Challenge yourself to read a book a week. Vary your reading as you do this. Don’t just pile up a bunch of fiction and roll with it. Read some fiction, but mix in some theology, history, science, business, or whatever else piques your interest. Read material that will challenge you, and read with spiritually critical eyes. Don’t just settle for what is easy.


Listen to podcasts

In the last couple of years, I have grown to fully appreciate the value of podcasts. I’m sad to say, I hardly listen to music anymore. If I can be listening to anything, 99% of the time I am choosing a podcast. I look forward to yard work, shop work, driving and any other occasion when I can be devouring a good podcast. The value of a podcast is that you can listen on demand. With radio, you have to tune in at the right time to catch something of value. In some senses, you have to get lucky. With a podcast, I can find content that is valuable for my current needs and listen to it whenever I want. There are several solid Christian options out there. Plug in and enjoy them.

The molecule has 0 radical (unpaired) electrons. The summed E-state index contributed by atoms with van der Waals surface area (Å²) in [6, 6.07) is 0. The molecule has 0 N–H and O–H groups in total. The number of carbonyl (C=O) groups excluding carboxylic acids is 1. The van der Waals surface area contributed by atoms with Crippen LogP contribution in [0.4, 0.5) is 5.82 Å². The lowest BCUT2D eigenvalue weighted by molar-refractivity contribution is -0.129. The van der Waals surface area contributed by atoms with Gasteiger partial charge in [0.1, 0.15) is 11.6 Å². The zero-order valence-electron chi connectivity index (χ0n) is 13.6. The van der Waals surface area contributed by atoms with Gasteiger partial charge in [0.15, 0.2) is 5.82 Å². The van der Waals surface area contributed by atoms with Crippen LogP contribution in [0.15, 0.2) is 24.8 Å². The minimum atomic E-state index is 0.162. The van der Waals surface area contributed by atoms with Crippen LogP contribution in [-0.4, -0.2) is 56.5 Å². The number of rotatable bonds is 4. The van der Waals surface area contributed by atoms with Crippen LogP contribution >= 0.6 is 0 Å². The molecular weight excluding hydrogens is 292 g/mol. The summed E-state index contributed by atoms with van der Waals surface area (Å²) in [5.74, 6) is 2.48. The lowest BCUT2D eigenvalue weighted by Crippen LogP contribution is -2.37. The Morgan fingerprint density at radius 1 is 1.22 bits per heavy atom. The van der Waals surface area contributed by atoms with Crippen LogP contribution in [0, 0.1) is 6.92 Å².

May we all press into this summer to come out of it sanctified by the will of God, as he wills to work in us for his good pleasure.

Brendon Scoggin

Brendon Scoggin

Brendon is Associate Pastor of Student Ministry at First Baptist Church in Canyon, TX. He has been married to his wife, Julie, for 5 years and is the father of 3 daughters, all under the age of 4. Brendon is a native of Amarillo, TX where he graduated from Amarillo High School before going on to complete his undergraduate work at Boyce College in Louisville, KY. He then went on to study at The Southern Baptist Theological Seminary in Louisville where he completed his Masters of Divinity. In his free time Brendon enjoys getting outdoors by hiking, backpacking, and camping. He is also passionate about beards and coffee, two of God’s glorious gifts to the world.